This is an examination of the colon (large intestine) and is performed in a CT scanner which takes a series of images of your body in cross-section. A powerful computer takes these images and builds a 3-dimensional display of your large intestine for viewing and assessment by the radiologist.
The scan is specifically designed to look at the colon – however, it is possible that abnormalities in other organs in the abdomen may be detected which may require further investigation. If this happens it will be reported to your doctor who will discuss the matter further with you.
What you must tell us
- If you suffer from abnormal heart rhythm you may not be suitable for an injection
- If you are a diabetic or have kidney failure
- If there is any possibility that you may be pregnant
Before the colonoscopy your bowel needs to be prepared so that it is free of faecal material for this examination – this means you need to have a special low residue diet and laxatives prior to the scan. Please contact one of our clinics to arrange your preparation and appointment time.
TWO days before examination
You must stop eating all fruits including: fruit yoghurts, nuts plus any food containing fruits.
ONE day before examination
No solids foods, no milk or milk products allowed. Drink only *approved clear liquids for breakfast, lunch and dinner. At 12pm drink 250mls of Readi-Cat (Barium.)
At 5:00 pm
Mix sachet of ColonLYTELY with one (1) litre of water. Over the next hour or so, drink a glassful of this solution every 10 to 15 minutes. If you feel nauseous or bloated, slow down and drink a glassful every 20 minutes, until it has been completed. You will have loose motions within 1 to 3 hours.
At 6:00 pm
Add the entire contents of one (1) sachet of PICOLAX into a glass of chilled water (approx. 120 mls). Stir until effervescence ceases. Drink the mixture gradually and completely. This can be followed by as many glasses of water or *approved clear fluids as desired in order to satisfy thirst.
At 7:00 pm
Add the entire contents of one (1) sachet of PICOLAX into a glass of chilled water (approx. 120 mls). Stir until effervescence ceases. Drink the mixture gradually and completely. This can be followed by as many glasses of water or *approved clear fluids as desired in order to satisfy thirst. This preparation may cause multiple bowel movements. It usually induces frequent loose bowel movements within only three (3) hours of taking a dose. Please remain within easy reach of toilet facilities. Some intestinal cramping is normal. Drink only *approved liquids for dinner.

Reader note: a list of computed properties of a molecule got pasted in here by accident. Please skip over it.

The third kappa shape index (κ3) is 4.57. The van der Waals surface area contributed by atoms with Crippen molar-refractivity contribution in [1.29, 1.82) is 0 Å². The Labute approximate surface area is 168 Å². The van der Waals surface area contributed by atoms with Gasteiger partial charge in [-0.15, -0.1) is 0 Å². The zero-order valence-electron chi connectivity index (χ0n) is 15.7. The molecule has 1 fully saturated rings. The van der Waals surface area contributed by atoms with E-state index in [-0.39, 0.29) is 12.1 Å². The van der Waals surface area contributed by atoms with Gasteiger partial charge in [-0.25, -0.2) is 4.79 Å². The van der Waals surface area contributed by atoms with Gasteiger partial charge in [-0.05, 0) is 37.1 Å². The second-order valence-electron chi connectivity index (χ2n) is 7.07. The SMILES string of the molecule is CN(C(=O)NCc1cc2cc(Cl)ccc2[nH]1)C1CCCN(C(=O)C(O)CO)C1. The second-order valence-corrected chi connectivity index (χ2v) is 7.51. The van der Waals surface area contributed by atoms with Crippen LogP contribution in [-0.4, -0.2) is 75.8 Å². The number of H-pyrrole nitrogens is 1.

DAY of examination
From midnight, sips of clear fluid can be taken to quench thirst.
* Approved clear fluids
- Fruit cordials
- Clear bouillion
- Clear fruit juices (apple)
- Black tea or coffee (no milk)
- Barley sugar
- Clear broth
Unless you are a diabetic, please have barley sugar, liquid glucose or some form of sugar drink during this preparation. Individual responses to laxatives do vary.
During the Procedure
A small tube will be inserted into your rectum and through this a gas will be introduced into the colon to distend it. This is an important part of the examination since the colon needs to be adequately distended for the scan to be accurate. The distension may cause some discomfort but it is important that you try to ‘hold-on’ to the gas – the scan only takes a few minutes after which you will be able to release the gas. You will be monitored by our staff and should you need help, they are trained to give you all the assistance you require.
Do I have an injection?
You may be given a small injection which will help you ‘hold-on’ to the gas and ease any discomfort you may feel.
A consent form will be given to your prior to the examination explaining the procedure. Sedation is not used for the scan which means that you should be fit to drive soon after the examination. However, you may prefer to bring along a friend or partner to escort you.
Are there any side effects?
Rarely, some people feel light-headed during or after completing the bowel preparation and, in rare instances this may lead to fainting. This risk is minimised by a plentiful fluid intake. It is theoretically possible that bowel perforation (a hole in the bowel) could occur but this risk is estimated at less than 1 in 30,000. You will be exposed to a small dose of x-rays, however it is unlikely to cause harmful effects.
How long will the procedure take?
Most examinations are completed within thirty (30) minutes, although attendance at the clinic may take a little longer. On completion of the procedure the information from the scan is processed by the computer to produce the 3-dimensional image. This is a complex exercise and can take some time but there is no need for you to wait as the results will be sent to your referring doctor. Since not all our clinics offer this examination, when you make your appointment our staff help you decide which is the most convenient for you.
Please bring any previous imaging with you on the day of your examination. If you have any questions please do not hesitate to ask us!